# Wednesday, 03 June 2009

I’ve been a fan of SharePoint since WSSv2 first came out.  Development on the platform wasn’t all that great though.  Things changed in a big way with WSSv3, and had I known just how easy things had become, I would have started this project a long time ago.

After being introduced to Trac a few years ago, I immediately set up a site and linked it to my private repository.  Having a wiki and source browser tied together can be immensely useful.  The one thing I’ve always had an issue with regarding Trac is how it supports documents (barely at all).  You can attach them to pages or put them in your repository, that’s it.  SharePoint, however,  was designed for document management; it just doesn’t have a way to browse a source repository.  I decided to fix that.

After fetching SharpSvn I set about figuring out how to get it integrated with SharePoint.  Eventually things came together, and I ended up with this:

wss-svn-browser

That wasn’t enough though.  I needed to be able to view those files too, and of course I wanted syntax highlighting.  I don’t remember how I found this, but it works great.  A bit more tinkering and…

wss-svn-file

Just need to do a bit of clean up and finish making the UI seamless with SharePoint.

posted on Wednesday, 03 June 2009 15:08:00 (Central Daylight Time, UTC-05:00)  #    Comments [0] Trackback
# Tuesday, 17 February 2009

So I’ve been motivated to work on Decal lately for some reason.  Maybe it was Virindi and Flynn talking about it; maybe I was just bored with my other projects.  I spent a few days on bugs here and there, hopefully fixing the vendor bug in adapter and another one with world iterators, and decide to test some of my own plugins.  Of course the biggest one is QuickBuff, since it’s the least simple, and of course it crashes horribly whenever I click start.  It seems somewhere along the line the ‘magic’ COM-thread marshaling quit working.  I’m not sure if it’s because of Vista or a recent .NET update, but either way, QB was dead.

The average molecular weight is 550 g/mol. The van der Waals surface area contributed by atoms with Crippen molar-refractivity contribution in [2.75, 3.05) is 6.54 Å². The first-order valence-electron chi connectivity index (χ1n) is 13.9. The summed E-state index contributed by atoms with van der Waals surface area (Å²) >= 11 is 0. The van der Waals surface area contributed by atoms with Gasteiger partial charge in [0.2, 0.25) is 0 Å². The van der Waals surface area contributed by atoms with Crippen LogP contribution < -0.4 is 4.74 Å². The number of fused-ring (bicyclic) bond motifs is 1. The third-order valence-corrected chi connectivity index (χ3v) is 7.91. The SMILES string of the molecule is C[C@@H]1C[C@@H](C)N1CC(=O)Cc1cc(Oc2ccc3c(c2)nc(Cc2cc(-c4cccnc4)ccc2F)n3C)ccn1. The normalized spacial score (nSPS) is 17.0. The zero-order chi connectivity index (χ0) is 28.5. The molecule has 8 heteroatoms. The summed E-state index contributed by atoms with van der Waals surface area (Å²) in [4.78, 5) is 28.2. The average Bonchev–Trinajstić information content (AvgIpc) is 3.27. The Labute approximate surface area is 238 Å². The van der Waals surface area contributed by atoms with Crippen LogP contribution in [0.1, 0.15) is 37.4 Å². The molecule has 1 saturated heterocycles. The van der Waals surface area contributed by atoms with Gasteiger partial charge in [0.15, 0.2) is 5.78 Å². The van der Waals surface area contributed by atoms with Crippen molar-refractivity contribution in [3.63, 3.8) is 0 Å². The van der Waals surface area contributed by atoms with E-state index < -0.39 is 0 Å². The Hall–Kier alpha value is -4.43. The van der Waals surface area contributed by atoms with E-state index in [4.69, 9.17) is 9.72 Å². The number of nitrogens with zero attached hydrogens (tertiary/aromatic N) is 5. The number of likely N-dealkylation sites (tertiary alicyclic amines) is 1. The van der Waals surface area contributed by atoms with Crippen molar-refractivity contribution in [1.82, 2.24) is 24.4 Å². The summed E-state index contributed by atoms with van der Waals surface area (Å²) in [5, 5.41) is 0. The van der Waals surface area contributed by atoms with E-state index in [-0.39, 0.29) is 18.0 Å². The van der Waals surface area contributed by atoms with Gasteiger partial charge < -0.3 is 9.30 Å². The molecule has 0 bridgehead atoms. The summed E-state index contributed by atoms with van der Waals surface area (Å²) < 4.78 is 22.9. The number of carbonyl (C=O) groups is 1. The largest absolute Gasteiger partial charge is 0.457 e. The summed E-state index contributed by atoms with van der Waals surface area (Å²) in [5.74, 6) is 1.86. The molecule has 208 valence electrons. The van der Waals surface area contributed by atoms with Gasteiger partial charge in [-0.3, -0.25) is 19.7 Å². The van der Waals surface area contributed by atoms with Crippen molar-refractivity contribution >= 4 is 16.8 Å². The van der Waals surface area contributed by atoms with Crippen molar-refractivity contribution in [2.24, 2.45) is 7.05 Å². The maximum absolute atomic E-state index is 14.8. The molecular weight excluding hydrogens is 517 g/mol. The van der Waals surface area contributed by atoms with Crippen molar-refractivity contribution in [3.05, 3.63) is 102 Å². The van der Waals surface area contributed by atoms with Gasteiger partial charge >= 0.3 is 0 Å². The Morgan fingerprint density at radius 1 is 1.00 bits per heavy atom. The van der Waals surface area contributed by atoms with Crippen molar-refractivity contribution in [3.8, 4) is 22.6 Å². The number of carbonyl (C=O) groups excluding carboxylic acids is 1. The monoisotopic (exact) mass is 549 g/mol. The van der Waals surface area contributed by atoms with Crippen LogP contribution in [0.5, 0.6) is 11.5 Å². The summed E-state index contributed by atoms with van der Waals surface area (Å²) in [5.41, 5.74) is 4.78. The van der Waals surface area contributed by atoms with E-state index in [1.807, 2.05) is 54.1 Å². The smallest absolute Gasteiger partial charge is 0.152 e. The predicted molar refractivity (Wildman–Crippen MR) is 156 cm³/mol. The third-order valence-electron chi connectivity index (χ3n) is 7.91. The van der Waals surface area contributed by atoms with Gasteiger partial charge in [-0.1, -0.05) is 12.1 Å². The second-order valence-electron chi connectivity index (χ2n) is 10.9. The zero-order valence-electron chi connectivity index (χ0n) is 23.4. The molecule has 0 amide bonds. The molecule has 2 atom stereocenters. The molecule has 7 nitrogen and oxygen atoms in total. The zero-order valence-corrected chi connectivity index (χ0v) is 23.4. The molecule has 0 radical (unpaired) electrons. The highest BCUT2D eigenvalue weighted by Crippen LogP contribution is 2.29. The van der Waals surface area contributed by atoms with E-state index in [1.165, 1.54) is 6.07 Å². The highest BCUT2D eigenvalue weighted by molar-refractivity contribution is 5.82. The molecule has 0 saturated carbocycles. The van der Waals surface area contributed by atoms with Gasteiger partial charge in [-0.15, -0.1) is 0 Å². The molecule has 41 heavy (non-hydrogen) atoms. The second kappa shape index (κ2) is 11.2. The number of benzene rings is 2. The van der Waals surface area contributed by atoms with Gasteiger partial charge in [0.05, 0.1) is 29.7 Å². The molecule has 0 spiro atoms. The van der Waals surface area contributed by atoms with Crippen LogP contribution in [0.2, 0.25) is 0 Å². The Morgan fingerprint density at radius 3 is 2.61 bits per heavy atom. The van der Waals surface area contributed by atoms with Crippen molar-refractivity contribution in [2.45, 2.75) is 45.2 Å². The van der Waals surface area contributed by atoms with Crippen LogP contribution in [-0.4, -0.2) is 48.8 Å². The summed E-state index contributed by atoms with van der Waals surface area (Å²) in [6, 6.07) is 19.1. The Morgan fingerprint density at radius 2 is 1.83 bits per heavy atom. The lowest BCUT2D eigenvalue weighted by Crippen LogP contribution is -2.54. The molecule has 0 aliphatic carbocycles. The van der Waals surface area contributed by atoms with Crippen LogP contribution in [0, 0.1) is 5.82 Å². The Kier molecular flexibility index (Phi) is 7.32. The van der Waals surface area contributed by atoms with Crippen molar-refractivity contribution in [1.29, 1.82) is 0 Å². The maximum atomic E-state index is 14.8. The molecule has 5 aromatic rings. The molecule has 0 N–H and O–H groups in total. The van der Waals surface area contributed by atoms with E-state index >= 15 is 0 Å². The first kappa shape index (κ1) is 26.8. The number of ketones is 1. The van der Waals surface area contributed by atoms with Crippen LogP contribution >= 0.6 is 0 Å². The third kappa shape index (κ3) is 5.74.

I knew the issue was thread marshaling because the error was obvious:  COM Interface not found.  Of course I don’t want to debug this issue because I don’t really know how Mekle fixed it in the first place.  Instead I start converting everything to use the Invoke method that was already present in my framework to move all COM calls to the main thread.  After half a day of refactoring my task class everything looks good.  Until I get around to testing things.  It looks like my Invoke method isn’t working at all.

It turned out that I didn’t do enough research when I was looking up synchronization methods.  I had found and decided on the SynchronizationContext object, but the class doesn’t actually do anything.  Apparently it’s meant to be more of an example to implement a custom sync context.  After many, many false starts and even more crashes, I eventually went back to the good old Control.Invoke method.  I wanted to avoid this to keep from having a dependency on System.Windows.Forms, but aside from implementing my own sync context, I didn’t have much choice.